A vaccine is a form of medication that is intended to prevent a disease rather than cure or treat it. The medicine present in a vaccine is actually the germ itself that has been killed or weakened to the point that it does not cause illness. Rather, the vaccine causes the body to produce antibodies to defend itself against the disease as if the person actually has it. This creates a situation where the body is able to fight off the infection if it is ever exposed to the germ at a later time.
Types of Vaccines
There is a wide range of vaccines available to prevent specific diseases or a combination of diseases, ranging from chickenpox to hepatitis to measles. Doctors typically recommend that children receive a number of vaccines in early childhood, starting with a hepatitis vaccine at birth and continuing over the next couple of years. Some vaccines, like those for tetanus, will need to be given throughout life at regular intervals to continue to prevent infection (every 10 years in the case of tetanus). And the flu vaccine is recommended every year for most people to prevent getting that season’s strain of the flu virus. There are also vaccinations that are only recommended for the elderly, like for shingles.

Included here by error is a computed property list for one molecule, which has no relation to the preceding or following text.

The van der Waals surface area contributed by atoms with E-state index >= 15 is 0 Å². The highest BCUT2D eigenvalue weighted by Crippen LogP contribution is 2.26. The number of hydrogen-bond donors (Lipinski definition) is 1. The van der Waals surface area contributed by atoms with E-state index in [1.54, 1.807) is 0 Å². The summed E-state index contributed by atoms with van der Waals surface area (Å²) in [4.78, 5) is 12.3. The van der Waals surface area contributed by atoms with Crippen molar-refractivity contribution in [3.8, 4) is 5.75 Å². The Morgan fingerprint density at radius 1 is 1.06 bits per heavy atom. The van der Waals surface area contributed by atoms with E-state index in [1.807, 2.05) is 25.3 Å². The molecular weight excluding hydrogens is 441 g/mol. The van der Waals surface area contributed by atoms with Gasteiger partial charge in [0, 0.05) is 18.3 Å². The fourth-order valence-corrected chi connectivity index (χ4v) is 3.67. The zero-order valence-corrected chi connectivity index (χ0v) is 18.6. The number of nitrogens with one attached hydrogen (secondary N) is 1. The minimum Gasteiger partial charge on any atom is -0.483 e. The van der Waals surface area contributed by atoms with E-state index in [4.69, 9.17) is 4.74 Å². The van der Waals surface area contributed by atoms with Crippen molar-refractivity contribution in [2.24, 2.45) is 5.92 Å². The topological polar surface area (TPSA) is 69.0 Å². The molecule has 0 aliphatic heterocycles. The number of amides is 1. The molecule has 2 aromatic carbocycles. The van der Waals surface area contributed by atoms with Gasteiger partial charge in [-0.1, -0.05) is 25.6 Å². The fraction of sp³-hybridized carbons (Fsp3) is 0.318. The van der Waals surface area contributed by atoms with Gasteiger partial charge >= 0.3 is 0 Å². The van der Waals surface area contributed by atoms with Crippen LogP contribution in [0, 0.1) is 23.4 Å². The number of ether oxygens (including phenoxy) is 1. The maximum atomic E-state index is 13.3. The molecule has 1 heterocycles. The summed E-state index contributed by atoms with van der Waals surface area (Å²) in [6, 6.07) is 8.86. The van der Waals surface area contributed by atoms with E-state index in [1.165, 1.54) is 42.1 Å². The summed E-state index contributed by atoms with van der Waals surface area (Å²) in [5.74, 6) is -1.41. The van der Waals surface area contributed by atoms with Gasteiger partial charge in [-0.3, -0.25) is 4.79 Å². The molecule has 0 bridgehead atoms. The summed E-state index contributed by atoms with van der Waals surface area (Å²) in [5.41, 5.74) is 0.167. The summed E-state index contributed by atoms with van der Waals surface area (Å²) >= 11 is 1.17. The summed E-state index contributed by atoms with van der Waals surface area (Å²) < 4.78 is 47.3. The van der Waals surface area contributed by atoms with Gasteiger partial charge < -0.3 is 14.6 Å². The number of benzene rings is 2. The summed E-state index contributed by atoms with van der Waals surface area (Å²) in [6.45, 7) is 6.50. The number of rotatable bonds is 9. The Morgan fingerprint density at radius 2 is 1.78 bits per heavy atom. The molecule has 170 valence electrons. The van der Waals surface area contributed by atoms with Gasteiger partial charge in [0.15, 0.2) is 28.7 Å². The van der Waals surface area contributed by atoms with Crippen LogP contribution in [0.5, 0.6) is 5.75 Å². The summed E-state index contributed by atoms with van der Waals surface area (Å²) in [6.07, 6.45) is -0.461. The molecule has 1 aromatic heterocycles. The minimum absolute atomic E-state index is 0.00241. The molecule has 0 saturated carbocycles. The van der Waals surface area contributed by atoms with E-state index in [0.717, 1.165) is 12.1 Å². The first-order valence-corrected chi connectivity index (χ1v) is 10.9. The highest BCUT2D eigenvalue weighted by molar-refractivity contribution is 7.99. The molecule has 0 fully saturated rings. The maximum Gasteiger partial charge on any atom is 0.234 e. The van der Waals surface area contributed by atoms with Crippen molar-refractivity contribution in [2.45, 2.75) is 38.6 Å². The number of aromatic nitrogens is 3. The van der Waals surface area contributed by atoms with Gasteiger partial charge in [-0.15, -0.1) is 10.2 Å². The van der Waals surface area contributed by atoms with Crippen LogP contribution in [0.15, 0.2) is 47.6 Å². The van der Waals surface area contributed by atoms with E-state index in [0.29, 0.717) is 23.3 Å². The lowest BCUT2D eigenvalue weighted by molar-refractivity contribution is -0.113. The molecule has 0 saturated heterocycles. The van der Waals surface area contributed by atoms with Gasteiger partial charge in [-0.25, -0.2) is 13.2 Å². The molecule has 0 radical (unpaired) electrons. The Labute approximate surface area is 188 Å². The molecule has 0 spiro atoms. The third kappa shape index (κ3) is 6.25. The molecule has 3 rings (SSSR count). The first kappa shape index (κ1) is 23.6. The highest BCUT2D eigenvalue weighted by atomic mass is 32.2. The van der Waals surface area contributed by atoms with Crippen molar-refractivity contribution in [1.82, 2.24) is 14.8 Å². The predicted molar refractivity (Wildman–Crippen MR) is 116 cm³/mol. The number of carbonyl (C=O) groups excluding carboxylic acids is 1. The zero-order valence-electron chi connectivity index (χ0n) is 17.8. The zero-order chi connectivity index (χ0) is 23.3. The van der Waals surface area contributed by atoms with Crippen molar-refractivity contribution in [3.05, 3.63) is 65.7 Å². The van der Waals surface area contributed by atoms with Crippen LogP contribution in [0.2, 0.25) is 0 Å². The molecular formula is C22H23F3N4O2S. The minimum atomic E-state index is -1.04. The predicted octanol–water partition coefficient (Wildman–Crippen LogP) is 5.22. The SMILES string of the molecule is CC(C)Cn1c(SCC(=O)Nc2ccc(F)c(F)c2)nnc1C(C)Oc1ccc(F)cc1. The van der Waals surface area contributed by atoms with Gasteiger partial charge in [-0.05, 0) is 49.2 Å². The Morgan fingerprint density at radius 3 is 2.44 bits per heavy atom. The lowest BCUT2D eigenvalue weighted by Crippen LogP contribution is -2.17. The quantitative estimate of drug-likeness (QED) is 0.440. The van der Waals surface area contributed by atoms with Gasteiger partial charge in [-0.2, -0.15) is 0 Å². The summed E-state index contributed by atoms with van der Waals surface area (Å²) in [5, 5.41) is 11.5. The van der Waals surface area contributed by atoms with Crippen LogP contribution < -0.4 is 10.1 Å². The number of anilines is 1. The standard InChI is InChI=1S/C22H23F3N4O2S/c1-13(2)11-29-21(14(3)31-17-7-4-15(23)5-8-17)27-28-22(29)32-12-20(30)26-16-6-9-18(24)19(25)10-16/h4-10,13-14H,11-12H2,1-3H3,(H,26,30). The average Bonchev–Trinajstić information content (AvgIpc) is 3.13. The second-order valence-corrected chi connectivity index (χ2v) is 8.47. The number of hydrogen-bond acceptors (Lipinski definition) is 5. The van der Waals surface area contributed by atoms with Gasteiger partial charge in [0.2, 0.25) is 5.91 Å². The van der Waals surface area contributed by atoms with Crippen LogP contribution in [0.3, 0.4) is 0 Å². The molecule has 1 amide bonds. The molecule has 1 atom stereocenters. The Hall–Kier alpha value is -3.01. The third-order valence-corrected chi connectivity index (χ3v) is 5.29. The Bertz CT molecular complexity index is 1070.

Risks of Vaccines
Some parents have concerns about the vaccines that their children receive, particularly when some doctor visits require a baby getting three or four shots at once. Some people believe that vaccines increase the chances of a child developing autism. But many major health organizations have performed large studies and reviews in recent years and rejected any link between vaccines and autism. Vaccines are considered to be safe, and serious adverse side effects to vaccinations are very rare.
SOURCE: U.S. Centers for Disease Control and Prevention
Chickenpox vaccine protects children against more than the chickenpox.
HPV Vaccine protects both vaccinated and unvaccinated women against cancer-causing virus.